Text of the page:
Every now and again a job or contract comes along where you need a referee. It is really important to focus in what the company are looking for in that reference and select the best people from your list of potentials. I am just looking at a contract where there will be a huge element of training involved so on my list is the Director of a businees who I deliver and develop training for. An ex employer is required so that is an easy one and then I want someone who can talk about me as a person. A very different list from the last set but right for this job.
I've just been sat out in the garden with a cup of coffee. I have a stack of work to do, there's washing to be hung out and another load to be put in but for just 10 minutes I've let the sun work it's magic on me and I feel SO much better for it.
I would never say that I suffer from SAD but endless days of grey skies and cold weather leave me feeling fed up. The warmth of the sun, the sight of blossom on the trees and the glorious yellow of nodding daffodils has just set me up for the day. Refreshed, reinvigorated - now where's that washing?
Last night I was privileged to be part of a wonderful fund-raiser for the NSPCC. The wonderful Maggie opened her house up, and over 70 people attended (not all at once!). The wine flowed and there was such a lovely atmosphere. Did it feel like a fundraiser? Not in the sense of 'hand over your money' but everyone knew that they were supporting a very worthwhile cause and I am sure that the proceeds will show just how generous people were, with time, in spirit and financially. A great evening which I was very proud to be part of.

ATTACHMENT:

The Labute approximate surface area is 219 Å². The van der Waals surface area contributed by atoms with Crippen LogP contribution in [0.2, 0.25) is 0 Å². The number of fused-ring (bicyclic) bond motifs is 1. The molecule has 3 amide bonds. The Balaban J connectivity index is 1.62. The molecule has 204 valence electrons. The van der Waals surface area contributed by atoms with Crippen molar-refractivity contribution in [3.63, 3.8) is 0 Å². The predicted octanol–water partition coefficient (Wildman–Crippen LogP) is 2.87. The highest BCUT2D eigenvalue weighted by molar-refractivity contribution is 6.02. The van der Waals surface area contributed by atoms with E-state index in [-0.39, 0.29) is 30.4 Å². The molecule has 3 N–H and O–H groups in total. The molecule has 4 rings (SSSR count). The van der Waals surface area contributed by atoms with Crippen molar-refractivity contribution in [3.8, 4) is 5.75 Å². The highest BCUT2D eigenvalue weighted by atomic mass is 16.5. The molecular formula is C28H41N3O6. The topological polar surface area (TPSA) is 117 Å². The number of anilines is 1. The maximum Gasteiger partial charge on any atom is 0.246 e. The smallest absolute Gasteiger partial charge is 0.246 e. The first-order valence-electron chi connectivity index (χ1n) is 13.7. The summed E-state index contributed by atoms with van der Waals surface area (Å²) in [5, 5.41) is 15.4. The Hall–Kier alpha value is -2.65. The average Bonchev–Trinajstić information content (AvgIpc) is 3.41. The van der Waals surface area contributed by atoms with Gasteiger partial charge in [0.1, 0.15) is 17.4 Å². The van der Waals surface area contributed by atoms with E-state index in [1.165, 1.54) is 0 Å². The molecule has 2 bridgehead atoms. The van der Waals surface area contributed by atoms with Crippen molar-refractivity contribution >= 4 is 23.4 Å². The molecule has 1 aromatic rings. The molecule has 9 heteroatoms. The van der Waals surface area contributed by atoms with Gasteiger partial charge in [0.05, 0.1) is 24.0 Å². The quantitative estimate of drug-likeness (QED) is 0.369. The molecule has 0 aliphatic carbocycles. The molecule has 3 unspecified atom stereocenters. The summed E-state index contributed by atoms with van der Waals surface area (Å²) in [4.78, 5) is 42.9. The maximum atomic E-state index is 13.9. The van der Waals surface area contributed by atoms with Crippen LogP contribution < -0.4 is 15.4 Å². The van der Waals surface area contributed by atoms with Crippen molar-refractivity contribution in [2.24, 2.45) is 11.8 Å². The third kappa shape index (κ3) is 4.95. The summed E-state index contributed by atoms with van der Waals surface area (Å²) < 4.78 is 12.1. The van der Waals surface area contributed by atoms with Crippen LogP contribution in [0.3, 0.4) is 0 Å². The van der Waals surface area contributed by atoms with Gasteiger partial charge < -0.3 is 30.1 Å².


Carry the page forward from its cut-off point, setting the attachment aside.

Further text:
I am utterly fascinated by The Hotel Inspector programmes currently showing on Home. The individuals who invite the amazing Alex Polizzi in to their hotels presumably do so knowing that they are going down the tubes and that she will come up with challenging and workable solutions to end their woes. So why, oh why, do we have to see them fronting up to the camera with comments like 'well I'm not going to do that' and 'i think she's wrong'? The woman is a guru. She has brilliant ideas. Her skills and presence aren't imposed, they are requested. Stop playing to the camera guys and listen to the words of the immortal Alex - you know it makes sense (even if that doesn't make good TV in your eyes!) Rant over, bring on the next episode!
One of the topics which I always touch on when running ISO9001 courses is the concept of meeting customer needs and anticipating their expectations. Statisticians used to reckon that we told 3 people about good service and 9 about bad service and it's interesting how those figures have changed now we have the power at our finger tips to share information via social media. A poor meal in a restaurant can be tweeted, blogged or trip advisored within seconds and within minutes can be going viral. I recently thought long and hard about putting a poor review on Trip Advisor but felt that a fairly straightforward no spin comment on dirty tablecloths, poor food and dreadful service actually did warrant comment. I wonder how many people have now seen that review, mentioned it to friends or made a decision to stay away on the basis of what I have said. I bet it is more than 9! But on the other side the very good write up I gave another location nearby will equally have been seen by far more than 3 people I guess. So the moral here? Meet your customers needs, aspire to meet their expectations and pray that you don't get hit with a poor review in the social media! It's a different world out there now.